We are spoilt for choice in the Manchester United midfield next season, with both Rashford and Mason Greenwood (£7.5m) reclassified ahead of 2019/20.
Those two players and Bruno Fernandes (£10.5m) racked up 25 attacking returns between them in Manchester United’s nine post-restart fixtures, with the Red Devils galvanised by the Portugal international’s arrival in the final third of the season.
Fernandes’ points-per-match average of 8.4 looks unsustainable over the course of a full campaign but he could still do plenty of damage, especially as he seems to have wrestled control of penalties away from Rashford.
Even if we were to strip away spot-kicks completely (which arrived at a fierce rate for the Red Devils last season), Fernandes would still have averaged around 6.2 FPL points per match following his arrival – a very competitive figure.
There is also plenty to like about Rashford despite the winger losing the monopoly on penalties, with his expected goal involvement figure almost identical to Fernandes – who had the advantage of two extra spot-kicks – from Gameweek 30+ onwards.
This could be Salah v Mane part II: two midfield assets from the same club who are posting similar numbers in many departments, only one has penalty-taking duties on their side (we assume).
The difference in this case is that they are separated by one million in price.
Reliability of starts is something we can likely depend on with this duo, with Rashford and Fernandes lining up in every single Premier League match that they were available for.
Greenwood was the breakthrough act of last season but he did massively overachieve in the run-in, with the Opta eggheads suggesting he should have scored one goal – and not five – after lockdown ended.
The youngster will be heavily reliant on his deadeye finishing skills to keep pace with his more senior teammates if the underlying stats continue in the same manner but his main selling point is his price.
All of these appealing £9.0m+ heavy-hitters we’ve discussed in this article; we can’t afford them all.
That’s where the likes of Greenwood and Phil Foden (£6.5m) may come into play at their respective clubs, with both players unlikely to match their pricier colleagues for returns but getting plenty of game-time and acting as enablers for moves elsewhere.
United blank in Gameweek 1 but their fixtures thereafter look appealing, so contingency plans may be needed for their assets.
Our Premium Members article has a lot more on the United midfielders but you won’t find much on Paul Pogba (£8.0m), whose deep-lying playmaker status and loss of spot-kick duties have killed any interest in him from a Fantasy perspective.
The Frenchman indeed registered just one solitary shot in the box after the mid-June restart.
We already have two Chelsea assets at the bottom-end of the premium market and, if media rumours are to be believed, then Kai Havertz might be added to that pool.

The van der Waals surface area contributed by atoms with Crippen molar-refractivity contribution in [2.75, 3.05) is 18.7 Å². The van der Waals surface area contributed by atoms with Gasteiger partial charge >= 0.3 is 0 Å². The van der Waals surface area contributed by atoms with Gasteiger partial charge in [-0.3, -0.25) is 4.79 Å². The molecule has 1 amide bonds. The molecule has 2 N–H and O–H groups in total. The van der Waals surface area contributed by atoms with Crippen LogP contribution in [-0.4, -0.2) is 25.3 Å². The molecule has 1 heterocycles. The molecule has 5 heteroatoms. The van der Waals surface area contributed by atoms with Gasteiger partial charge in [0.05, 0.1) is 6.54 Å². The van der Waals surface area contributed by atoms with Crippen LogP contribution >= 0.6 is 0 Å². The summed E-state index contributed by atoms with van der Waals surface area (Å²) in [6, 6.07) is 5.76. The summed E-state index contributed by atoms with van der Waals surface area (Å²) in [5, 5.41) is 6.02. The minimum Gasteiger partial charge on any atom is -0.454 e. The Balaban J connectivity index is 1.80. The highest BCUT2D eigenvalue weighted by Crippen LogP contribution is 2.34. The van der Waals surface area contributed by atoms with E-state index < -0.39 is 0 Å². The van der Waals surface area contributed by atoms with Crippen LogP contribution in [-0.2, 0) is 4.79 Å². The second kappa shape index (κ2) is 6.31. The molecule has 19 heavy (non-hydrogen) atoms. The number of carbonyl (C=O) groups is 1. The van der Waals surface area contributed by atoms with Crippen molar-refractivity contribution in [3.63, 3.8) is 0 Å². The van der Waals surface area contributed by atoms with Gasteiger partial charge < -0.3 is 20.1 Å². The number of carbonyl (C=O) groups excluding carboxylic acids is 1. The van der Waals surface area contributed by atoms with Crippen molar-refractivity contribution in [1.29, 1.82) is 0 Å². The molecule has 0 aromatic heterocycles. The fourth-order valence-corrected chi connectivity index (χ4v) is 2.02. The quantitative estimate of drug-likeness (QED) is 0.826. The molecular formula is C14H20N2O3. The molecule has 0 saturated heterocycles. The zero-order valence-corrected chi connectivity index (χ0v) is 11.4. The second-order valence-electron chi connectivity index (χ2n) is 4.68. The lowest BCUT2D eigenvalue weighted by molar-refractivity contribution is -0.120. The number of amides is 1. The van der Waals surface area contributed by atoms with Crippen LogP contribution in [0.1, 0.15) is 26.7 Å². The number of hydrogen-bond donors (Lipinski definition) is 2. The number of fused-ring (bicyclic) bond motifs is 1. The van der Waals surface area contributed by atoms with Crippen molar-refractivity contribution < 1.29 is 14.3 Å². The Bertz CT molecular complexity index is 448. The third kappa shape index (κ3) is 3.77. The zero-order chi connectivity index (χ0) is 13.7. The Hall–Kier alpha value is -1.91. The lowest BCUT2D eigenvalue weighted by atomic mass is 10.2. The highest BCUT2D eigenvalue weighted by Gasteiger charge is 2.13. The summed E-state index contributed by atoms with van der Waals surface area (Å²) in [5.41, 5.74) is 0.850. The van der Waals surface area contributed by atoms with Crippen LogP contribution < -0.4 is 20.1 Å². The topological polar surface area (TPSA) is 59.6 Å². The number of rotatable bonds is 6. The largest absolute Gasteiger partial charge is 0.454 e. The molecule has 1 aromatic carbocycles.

The duo we already have to choose from are Hakim Ziyech (£8.0m) and Christian Pulisic (£8.5m), the latter of whom was in excellent form towards the end of the campaign.
The American averaged 0.85 goal involvements per 90 minutes in an injury-affected season, which was almost as good as the figures that Salah and Mane posted.
His ability to ghost into dangerous positions caught the eye and Pulisic was third among players in this article for shots in the box per 90 minutes.
The problem for a large chunk of the season was pitch-time, with first form and then fitness an issue.
Returning from the treatment table after lockdown, Pulisic racked up nine attacking returns in as many games and he has been attractively priced for 2020/21.
Ziyech, with his dead-ball expertise, trigger-happy shooting and creativity from open play, is an exciting prospect, but we have had many of those from the Eredivisie and there is always the doubt over whether new signings from overseas will immediately settle in the English top tier.
Nevertheless, the momentum behind free-spending Chelsea is growing by the day and many FPL managers will be happy to take a punt on the new arrivals from the off.
Tottenham Hotspur have one of the more favourable fixture schedules in the opening eight Gameweeks and how best to tap into it is a question many of us are asking.
Three of the Lilywhites’ midfielders fall into the £7.5m+ bracket this season, namely Son Heung-min (£9.0m), Dele Alli (£8.0m) and Steven Bergwijn (£7.5m).
Right off the bat, we’ll rule Bergwin out: the winger looks poised to share pitch-time with Lucas Moura (£7.0m) down the Spurs right and he only stared three of his side’s nine post-lockdown fixtures, with the Brazilian the more favoured option down that flank.
Alli had originally been a secure starter under Jose Mourinho, making the Spurs head coach’s line-up in 16 of the first 17 Premier League matches he oversaw.
Suspension and injury limited his involvement after lockdown, however, and Giovani Lo Celso (£7.0m) ended the season in Alli’s usual number ten position.
It’s worth keeping an eye on Spurs’ line-ups in pre-season to see if Lo Celso is moved back into a deeper role to accommodate Alli’s return, as the former MK Dons prospect is now available at his cheapest FPL price since 2015/16.
When he was a regular under Mourinho from Gameweks 13-29, Alli registered more ‘big chances’ than any other Premier League midfielder.
Son is where the main interest lies and he is the most-owned Spurs asset in FPL at the time of writing.
Despite his 2019/20 tally of 24 attacking returns being his best since moving to the Premier League, his starting price has dropped half a million from what it was a year ago.
The Korean would have gone close to his 2017/18 total of 178 points had he not missed a penalty and been dismissed twice and he also sat out eight Spurs games through injury or suspension.
Under the Special One, the South Korea international’s points-per-match average rose from to 5.1 to 5.9.
While there are more explosive players out there, Son was remarkably consistent throughout 2019/20: on only one occasion did he make more than two consecutive appearances without registering a goal or assist.
Spurs’ Europa League involvement (they are in continental cup action either side of Gameweeks 1-4) is an obvious caveat, with Harry Kane (£10.5m) the safest route into Mourinho’s attack amid the possible rotation.
The England striker also came out well in our Kane v Son comparison piece, although it’s always worth paying attention to Mourinho’s tactics as Son’s two most-recent double-digit hauls have arrived when playing centrally rather than out on the left.